As the Plan Sponsor of a 401(k) Plan, there is a specific type of distribution your participants may be allowed to take that is called a hardship distribution. This type of distribution is only allowed if the participant has an immediate and heavy financial need that meets specific criteria.
The amount of the distribution is limited to the amount necessary to satisfy the financial need (this may include applicable federal, state or local taxes and also penalties that arise from the distribution) and is limited to the amount in specific portions of the participant account based on the timing of the distribution. Your Plan may allow these types of distributions but if they are allowed, it must be specified in the Plan Document. This distribution type is one of the few ways an existing employee can withdraw funds from the Plan while still employed.
There have been changes made to the general rules regarding hardship withdrawals.
For plan years prior to 2019, qualified matching contributions (QMAC’s), qualified non-elective matching contributions (QNEC’s), traditional safe harbor contributions and income earned on elective deferrals were not allowed to be used for a hardship withdrawal. This was changed as part of the Bipartisan Budget Act of 2018.
Another change as a result of the budget act was the removal of the requirement to suspend employee elective deferrals for six months after the hardship. Plans are required to eliminate the six-month suspension rule for any distribution made on or after January 1, 2020. Also, the requirement that a participant was to have taken all available plan participant loans before the distribution has been removed as a requirement. Plans may still require this per the Plan Document, but they are not required to include it.
The IRS has proposed regulations related to the budget act to add to the list of distributable events to include expenses and loss (including loss of income) related to a federally declared disaster as long as the employee’s principal address or principal place of employment is within a FEMA-declared disaster area. Lastly, the administrative procedures to be utilized by the Plan Sponsor to validate the need for the distribution have been modified.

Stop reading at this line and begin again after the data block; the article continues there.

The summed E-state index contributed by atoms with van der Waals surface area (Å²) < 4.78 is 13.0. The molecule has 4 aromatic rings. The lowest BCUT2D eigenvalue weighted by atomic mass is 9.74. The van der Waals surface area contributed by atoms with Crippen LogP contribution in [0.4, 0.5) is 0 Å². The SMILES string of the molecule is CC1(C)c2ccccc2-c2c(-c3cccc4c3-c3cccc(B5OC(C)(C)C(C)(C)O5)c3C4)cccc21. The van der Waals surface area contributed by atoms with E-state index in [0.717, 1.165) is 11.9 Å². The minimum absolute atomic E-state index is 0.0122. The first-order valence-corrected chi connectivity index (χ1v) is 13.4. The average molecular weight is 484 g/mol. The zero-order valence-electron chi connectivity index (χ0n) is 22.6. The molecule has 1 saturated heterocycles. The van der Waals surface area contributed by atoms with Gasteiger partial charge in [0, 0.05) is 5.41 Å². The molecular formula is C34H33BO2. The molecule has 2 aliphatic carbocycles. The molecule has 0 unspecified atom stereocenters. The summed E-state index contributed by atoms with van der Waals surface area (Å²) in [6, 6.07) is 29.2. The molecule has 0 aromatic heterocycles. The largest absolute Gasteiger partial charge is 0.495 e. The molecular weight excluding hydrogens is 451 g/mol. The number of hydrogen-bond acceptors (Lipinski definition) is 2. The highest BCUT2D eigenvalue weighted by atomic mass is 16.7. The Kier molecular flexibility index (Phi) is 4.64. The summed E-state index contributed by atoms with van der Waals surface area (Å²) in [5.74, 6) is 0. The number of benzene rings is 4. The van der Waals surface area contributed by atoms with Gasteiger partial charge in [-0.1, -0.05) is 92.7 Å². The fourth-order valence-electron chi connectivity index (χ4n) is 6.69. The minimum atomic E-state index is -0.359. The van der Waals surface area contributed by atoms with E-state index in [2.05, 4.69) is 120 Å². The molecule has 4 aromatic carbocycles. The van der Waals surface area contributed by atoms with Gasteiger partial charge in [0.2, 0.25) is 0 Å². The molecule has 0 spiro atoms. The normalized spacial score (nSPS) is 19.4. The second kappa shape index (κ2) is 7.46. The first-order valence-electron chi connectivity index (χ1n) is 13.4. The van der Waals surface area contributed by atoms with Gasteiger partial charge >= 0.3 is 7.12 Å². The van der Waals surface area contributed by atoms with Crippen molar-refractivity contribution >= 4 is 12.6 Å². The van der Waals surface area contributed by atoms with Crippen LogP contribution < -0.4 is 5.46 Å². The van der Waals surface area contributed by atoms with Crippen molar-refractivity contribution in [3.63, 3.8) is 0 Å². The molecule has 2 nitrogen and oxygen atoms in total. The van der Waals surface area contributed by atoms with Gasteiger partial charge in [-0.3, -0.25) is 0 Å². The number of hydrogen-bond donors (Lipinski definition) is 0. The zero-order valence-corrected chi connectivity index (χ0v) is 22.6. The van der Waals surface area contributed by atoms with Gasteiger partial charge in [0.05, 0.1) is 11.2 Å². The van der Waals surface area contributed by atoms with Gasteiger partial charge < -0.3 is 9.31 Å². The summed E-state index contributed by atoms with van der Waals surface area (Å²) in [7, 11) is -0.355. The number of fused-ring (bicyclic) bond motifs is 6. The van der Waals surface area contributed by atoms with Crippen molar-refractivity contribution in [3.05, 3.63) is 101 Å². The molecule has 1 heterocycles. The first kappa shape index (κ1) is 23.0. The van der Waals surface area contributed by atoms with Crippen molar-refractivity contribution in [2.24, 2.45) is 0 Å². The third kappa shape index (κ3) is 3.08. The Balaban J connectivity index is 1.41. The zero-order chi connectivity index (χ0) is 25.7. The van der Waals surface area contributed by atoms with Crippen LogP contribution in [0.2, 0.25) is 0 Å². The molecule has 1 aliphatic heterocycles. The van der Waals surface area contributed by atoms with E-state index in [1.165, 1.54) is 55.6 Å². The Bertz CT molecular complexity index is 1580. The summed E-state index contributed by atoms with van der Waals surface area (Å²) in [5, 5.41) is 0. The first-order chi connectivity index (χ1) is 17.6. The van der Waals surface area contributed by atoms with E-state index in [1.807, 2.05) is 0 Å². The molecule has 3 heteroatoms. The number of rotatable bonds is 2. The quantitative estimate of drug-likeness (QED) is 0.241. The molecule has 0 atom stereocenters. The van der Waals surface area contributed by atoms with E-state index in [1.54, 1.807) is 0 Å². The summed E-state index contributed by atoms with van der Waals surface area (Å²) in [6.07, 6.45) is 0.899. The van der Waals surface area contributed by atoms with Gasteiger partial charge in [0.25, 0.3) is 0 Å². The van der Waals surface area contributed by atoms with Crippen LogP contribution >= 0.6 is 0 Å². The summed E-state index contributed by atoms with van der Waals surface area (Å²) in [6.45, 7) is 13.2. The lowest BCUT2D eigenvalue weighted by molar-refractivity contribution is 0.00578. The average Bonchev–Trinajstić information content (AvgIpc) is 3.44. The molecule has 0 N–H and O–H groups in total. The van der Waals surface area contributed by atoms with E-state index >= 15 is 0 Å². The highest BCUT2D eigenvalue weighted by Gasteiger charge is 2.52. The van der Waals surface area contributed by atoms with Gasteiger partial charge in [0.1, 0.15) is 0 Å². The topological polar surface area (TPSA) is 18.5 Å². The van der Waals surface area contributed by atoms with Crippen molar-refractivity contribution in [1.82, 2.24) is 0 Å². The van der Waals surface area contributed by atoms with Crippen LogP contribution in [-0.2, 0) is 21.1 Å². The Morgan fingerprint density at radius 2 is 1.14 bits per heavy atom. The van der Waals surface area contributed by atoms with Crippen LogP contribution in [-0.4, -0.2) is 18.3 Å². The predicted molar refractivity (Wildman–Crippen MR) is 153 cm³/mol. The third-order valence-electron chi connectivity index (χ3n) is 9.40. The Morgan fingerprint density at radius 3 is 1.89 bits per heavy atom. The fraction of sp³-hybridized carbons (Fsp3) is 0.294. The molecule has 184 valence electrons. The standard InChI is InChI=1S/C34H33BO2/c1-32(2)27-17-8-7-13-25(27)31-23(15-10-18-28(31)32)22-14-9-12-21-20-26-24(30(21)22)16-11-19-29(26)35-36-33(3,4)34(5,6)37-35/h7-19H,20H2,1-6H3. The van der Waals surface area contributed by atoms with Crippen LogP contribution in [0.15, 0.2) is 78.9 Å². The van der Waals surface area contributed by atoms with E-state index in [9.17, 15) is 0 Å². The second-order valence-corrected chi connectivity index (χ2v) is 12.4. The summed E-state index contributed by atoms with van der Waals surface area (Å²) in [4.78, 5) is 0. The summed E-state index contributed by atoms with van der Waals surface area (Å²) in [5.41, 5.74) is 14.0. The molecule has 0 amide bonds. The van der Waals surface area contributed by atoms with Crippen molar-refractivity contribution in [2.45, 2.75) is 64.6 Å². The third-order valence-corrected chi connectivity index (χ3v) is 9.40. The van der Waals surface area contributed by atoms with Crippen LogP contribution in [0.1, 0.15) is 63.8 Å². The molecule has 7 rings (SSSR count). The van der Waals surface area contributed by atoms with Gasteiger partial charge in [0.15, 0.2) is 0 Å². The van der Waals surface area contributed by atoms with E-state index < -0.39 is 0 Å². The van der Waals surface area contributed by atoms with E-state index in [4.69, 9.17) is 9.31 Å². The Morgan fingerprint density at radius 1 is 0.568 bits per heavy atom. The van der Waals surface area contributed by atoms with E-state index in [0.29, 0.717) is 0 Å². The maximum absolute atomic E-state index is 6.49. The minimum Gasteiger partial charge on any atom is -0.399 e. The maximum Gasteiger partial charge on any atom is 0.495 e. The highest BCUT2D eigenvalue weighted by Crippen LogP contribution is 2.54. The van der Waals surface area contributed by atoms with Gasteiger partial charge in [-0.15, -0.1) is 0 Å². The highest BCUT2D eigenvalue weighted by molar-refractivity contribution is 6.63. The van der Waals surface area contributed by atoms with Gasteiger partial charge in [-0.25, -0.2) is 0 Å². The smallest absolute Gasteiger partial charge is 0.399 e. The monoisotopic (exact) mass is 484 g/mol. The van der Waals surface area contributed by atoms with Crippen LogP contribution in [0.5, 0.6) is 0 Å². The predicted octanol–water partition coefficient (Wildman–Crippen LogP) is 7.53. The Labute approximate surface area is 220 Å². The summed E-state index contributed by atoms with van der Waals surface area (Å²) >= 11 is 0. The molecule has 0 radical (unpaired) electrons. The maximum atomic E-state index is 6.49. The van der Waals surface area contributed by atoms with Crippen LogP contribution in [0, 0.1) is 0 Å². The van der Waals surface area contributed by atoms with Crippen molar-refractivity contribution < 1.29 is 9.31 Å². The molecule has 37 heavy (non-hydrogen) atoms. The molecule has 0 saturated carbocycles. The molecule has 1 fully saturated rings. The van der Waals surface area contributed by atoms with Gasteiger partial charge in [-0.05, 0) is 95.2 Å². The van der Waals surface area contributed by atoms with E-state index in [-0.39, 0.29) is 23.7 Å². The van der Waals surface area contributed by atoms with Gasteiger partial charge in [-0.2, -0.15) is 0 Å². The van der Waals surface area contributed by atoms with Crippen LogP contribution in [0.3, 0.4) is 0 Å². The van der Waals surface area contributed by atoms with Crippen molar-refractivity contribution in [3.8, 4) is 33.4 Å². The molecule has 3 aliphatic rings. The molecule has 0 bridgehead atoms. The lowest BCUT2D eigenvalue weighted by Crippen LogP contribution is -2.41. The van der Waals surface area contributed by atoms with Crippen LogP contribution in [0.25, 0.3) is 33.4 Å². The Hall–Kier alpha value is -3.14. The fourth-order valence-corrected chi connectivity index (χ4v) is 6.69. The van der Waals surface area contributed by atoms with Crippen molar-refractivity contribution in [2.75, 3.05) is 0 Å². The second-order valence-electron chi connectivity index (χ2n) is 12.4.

The new proposed regulations state that for distributions made after January 1, 2020, the Plan Sponsor must:
(1) Ensure the distribution amount does not exceed the amount needed to satisfy the hardship.
(2) The employee must first use other available distribution methods (not including participant loans) if there are any and.
(3) May allow the employee to represent to the employer in a written form or via a recorded telephone conversation that the employee has insufficient cash or liquid assets to satisfy the financial need and, thus, proving the need for the financial hardship. The Plan Sponsor may rely upon the employee representation unless they have actual knowledge to the contrary.
Note that Plan amendments to reflect these hardship changes are required. The change must be made by the end of the second calendar year that begins after the issuance of the Required Amendment List that includes those changes. Interim amendments may be required to adopt provisions earlier.
The SECURE Act (Setting Every Community Up for Retirement Act signed into law on December 20, 2019, also made a change to the rules to allow parents to withdraw up to $5,000 from retirement accounts penalty-free within a year of birth or adoption for qualified expenses. The traditional 10% early withdrawal penalty does not apply to these distributions. You are also allowed to repay them as a rollover contribution back into your 401(k) plan.
These rules are subject to change by the IRS as some are part of proposed regulations. We recommend you review the IRS website for the most current information prior to making a plan change. You can use the link below to get started:
It is also a good idea to review the changes with your service provider or record-keeper as they will understand the workings of your Basic Plan Document which may impact some of the above items. We believe keeping up-to-date with these changes is important to ensure your Plan remains compliant and also to enable you to respond to the changing needs of your employees/participants.
Retirement plans can be very complex. As an innovative firm Summit CPA specializes in 401(k) audits. We have the ability to offer assistance entirely off-site with little or no distraction to your daily office routine. We also offer flat-fee pricing so there are no surprises on your bill when the job is complete. For assistance contact our office at (866) 497-9761 to schedule an appointment.